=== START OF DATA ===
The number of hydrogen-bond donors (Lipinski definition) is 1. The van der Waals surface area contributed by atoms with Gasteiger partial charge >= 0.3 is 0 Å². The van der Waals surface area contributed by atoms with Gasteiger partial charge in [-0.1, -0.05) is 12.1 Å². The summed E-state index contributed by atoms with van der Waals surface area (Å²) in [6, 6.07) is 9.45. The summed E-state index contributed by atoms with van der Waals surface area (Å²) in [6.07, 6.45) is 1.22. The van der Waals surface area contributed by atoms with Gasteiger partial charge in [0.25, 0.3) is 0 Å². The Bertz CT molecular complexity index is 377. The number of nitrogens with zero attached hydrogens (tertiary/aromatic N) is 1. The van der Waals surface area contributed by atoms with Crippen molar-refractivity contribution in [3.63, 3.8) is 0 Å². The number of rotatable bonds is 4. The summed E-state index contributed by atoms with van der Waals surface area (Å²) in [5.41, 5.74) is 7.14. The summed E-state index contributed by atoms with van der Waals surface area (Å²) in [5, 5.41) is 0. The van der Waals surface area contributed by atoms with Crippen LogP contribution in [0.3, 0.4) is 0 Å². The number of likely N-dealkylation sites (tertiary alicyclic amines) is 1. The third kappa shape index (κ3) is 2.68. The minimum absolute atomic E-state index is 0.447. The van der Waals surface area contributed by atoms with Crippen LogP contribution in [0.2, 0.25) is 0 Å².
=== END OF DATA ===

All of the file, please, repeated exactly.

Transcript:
The number of hydrogen-bond donors (Lipinski definition) is 1. The van der Waals surface area contributed by atoms with Gasteiger partial charge >= 0.3 is 0 Å². The van der Waals surface area contributed by atoms with Gasteiger partial charge in [-0.1, -0.05) is 12.1 Å². The summed E-state index contributed by atoms with van der Waals surface area (Å²) in [6, 6.07) is 9.45. The summed E-state index contributed by atoms with van der Waals surface area (Å²) in [6.07, 6.45) is 1.22. The van der Waals surface area contributed by atoms with Gasteiger partial charge in [0.25, 0.3) is 0 Å². The Bertz CT molecular complexity index is 377. The number of nitrogens with zero attached hydrogens (tertiary/aromatic N) is 1. The van der Waals surface area contributed by atoms with Crippen molar-refractivity contribution in [3.63, 3.8) is 0 Å². The number of rotatable bonds is 4. The summed E-state index contributed by atoms with van der Waals surface area (Å²) in [5.41, 5.74) is 7.14. The summed E-state index contributed by atoms with van der Waals surface area (Å²) in [5, 5.41) is 0. The van der Waals surface area contributed by atoms with Crippen LogP contribution in [0.3, 0.4) is 0 Å². The number of likely N-dealkylation sites (tertiary alicyclic amines) is 1. The third kappa shape index (κ3) is 2.68. The minimum absolute atomic E-state index is 0.447. The van der Waals surface area contributed by atoms with Crippen LogP contribution in [0.2, 0.25) is 0 Å².